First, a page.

Parent* phone calls are one of the most critical components of building strong relationships with families and students–teachers see students each day, but often they don’t have many opportunities to interface with parents or guardians. Phone calls home can be intimidating to make and therefore become underused or terribly executed, sometimes further alienating the families a teacher most needs in his or her corner. Whether you’re a newbie or a veteran teacher, a pro at making these calls, or you need to step up your game, we’ve got great tips and concrete resources for you!
- Practice with a colleague or administrator. Practice can be so, so awkward, but it’s one of the best ways to improve (and to get over your nerves if they’re keeping you from making calls!). Have your practice partner play out your worst-case scenario so you’re confident that you know what you’d do if it happens. Ask your practice partner for feedback, too–you may be giving off a vibe you don’t intend to, and it’s great to get that insight before talking to real live parents
- Establish a relationship with parents before you “have to.” If you have a feeling a student will wind up on your radar and is someone you’ll need to eventually enlist parents’ help with, call home as soon as possible just to introduce yourself and build the foundation of a positive relationship. Parents and caregivers will be much more receptive to future calls about their student’s negative behavior if they’ve already spoken with you for a positive or neutral reason. Feel free to use our sample script here.
- Make good calls, too! Making positive calls home is such a great way to build good will with students and parents. Typically, students who struggle at school don’t receive good calls home, and the ones who don’t struggle rarely have their teachers contact their parents. Because of this, going out of your way to make good calls home pays dividends in building a strong and positive class culture.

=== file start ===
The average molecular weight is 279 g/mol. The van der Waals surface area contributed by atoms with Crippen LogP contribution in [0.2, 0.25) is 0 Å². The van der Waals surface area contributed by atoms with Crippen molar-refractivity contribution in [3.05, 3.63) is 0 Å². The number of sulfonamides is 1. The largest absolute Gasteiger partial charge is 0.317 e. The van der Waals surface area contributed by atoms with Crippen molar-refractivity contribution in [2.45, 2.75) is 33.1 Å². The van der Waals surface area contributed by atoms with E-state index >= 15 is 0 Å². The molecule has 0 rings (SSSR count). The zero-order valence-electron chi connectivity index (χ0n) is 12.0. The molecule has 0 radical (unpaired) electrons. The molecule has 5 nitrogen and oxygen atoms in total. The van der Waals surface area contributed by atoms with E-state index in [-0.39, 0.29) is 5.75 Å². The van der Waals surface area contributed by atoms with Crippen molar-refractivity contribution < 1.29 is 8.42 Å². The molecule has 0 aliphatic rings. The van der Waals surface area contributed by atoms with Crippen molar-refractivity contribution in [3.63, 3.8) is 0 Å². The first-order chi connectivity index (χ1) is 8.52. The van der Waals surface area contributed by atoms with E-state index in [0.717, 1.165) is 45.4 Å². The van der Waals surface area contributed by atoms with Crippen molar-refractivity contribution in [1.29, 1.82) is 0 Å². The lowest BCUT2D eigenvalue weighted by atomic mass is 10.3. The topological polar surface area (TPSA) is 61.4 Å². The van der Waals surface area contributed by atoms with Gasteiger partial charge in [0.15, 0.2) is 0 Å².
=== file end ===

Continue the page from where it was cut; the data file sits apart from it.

- Good Call Friday. One great way to do this is by implementing Good Call Friday as part of your rewards system. Regardless of what system you use, you can offer a good call home as a “prize.” This is great because Good Call Friday does “double duty” for you–making good calls home is something you should be doing anyway, and putting it to work as a specific reward for students knocks two things off your to-do list. Have students who have earned the reward fill out one of these forms, and use that to guide your positive call (you’ll need to modify the form for students if you’re a lower elementary teacher). Keep the number of Good Call Friday forms you give out manageable–ideally 3-4 calls, but if you’re a secondary teacher, you may need to do a few more to be able to provide this reward in each of your class periods depending on your schedule. This definitely doesn’t need to be a Friday activity–if you find you have more energy earlier in the week, you could have Good Call Thursdays (or whichever day). It can be nice to end the week with a burst of positivity, but do whatever works best for you!
- Catch kids being good. Making a positive call home for a student who frequently struggles shows both parents and students that you recognize progress, and it encourages students to continue to improve. A day or class period doesn’t have to be perfect to warrant a positive phone call home! This is a call that can’t wait–if a student who has been struggling has a good day or does something positive and out of the ordinary, capitalize on that and make the call home that day. If you wait, the next day may not be as good, and the opportunity to reinforce that student’s positive behavior or participation will have (at least temporarily) passed you by.